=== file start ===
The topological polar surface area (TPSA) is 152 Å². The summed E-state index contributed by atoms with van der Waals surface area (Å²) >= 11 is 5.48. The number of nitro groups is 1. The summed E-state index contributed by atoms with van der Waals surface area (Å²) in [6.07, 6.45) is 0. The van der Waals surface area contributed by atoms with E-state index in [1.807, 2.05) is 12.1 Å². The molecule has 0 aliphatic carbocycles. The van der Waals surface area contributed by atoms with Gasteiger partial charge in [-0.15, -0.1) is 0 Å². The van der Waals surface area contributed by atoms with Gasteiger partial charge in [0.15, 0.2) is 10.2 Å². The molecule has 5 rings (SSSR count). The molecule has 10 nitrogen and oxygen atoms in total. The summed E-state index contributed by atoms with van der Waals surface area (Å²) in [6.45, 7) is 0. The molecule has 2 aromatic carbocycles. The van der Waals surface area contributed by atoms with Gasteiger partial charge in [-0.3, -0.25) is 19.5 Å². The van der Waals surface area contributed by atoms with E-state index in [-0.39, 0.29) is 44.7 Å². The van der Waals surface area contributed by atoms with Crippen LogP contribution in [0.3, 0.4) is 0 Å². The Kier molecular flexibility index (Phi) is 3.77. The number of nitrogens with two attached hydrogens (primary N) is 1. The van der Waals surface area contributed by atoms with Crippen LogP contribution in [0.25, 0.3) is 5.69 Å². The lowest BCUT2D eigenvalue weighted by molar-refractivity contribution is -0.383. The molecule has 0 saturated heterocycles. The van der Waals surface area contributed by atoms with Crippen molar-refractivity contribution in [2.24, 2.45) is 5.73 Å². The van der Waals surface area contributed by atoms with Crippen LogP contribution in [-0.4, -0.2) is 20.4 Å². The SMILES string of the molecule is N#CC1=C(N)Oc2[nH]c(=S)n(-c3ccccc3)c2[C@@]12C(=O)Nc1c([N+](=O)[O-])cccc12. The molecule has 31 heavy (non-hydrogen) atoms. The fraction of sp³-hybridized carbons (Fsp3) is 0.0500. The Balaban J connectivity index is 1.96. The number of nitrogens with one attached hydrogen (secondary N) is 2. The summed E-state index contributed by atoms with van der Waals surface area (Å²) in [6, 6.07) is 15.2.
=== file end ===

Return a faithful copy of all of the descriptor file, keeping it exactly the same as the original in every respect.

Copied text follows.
The topological polar surface area (TPSA) is 152 Å². The summed E-state index contributed by atoms with van der Waals surface area (Å²) >= 11 is 5.48. The number of nitro groups is 1. The summed E-state index contributed by atoms with van der Waals surface area (Å²) in [6.07, 6.45) is 0. The van der Waals surface area contributed by atoms with E-state index in [1.807, 2.05) is 12.1 Å². The molecule has 0 aliphatic carbocycles. The van der Waals surface area contributed by atoms with Gasteiger partial charge in [-0.15, -0.1) is 0 Å². The van der Waals surface area contributed by atoms with Gasteiger partial charge in [0.15, 0.2) is 10.2 Å². The molecule has 5 rings (SSSR count). The molecule has 10 nitrogen and oxygen atoms in total. The summed E-state index contributed by atoms with van der Waals surface area (Å²) in [6.45, 7) is 0. The molecule has 2 aromatic carbocycles. The van der Waals surface area contributed by atoms with Gasteiger partial charge in [-0.3, -0.25) is 19.5 Å². The van der Waals surface area contributed by atoms with E-state index in [-0.39, 0.29) is 44.7 Å². The van der Waals surface area contributed by atoms with Crippen LogP contribution in [0.3, 0.4) is 0 Å². The Kier molecular flexibility index (Phi) is 3.77. The number of nitrogens with two attached hydrogens (primary N) is 1. The van der Waals surface area contributed by atoms with Crippen LogP contribution in [0.25, 0.3) is 5.69 Å². The lowest BCUT2D eigenvalue weighted by molar-refractivity contribution is -0.383. The molecule has 0 saturated heterocycles. The van der Waals surface area contributed by atoms with Crippen molar-refractivity contribution in [2.24, 2.45) is 5.73 Å². The van der Waals surface area contributed by atoms with Crippen LogP contribution in [-0.4, -0.2) is 20.4 Å². The SMILES string of the molecule is N#CC1=C(N)Oc2[nH]c(=S)n(-c3ccccc3)c2[C@@]12C(=O)Nc1c([N+](=O)[O-])cccc12. The molecule has 31 heavy (non-hydrogen) atoms. The fraction of sp³-hybridized carbons (Fsp3) is 0.0500. The Balaban J connectivity index is 1.96. The number of nitrogens with one attached hydrogen (secondary N) is 2. The summed E-state index contributed by atoms with van der Waals surface area (Å²) in [6, 6.07) is 15.2.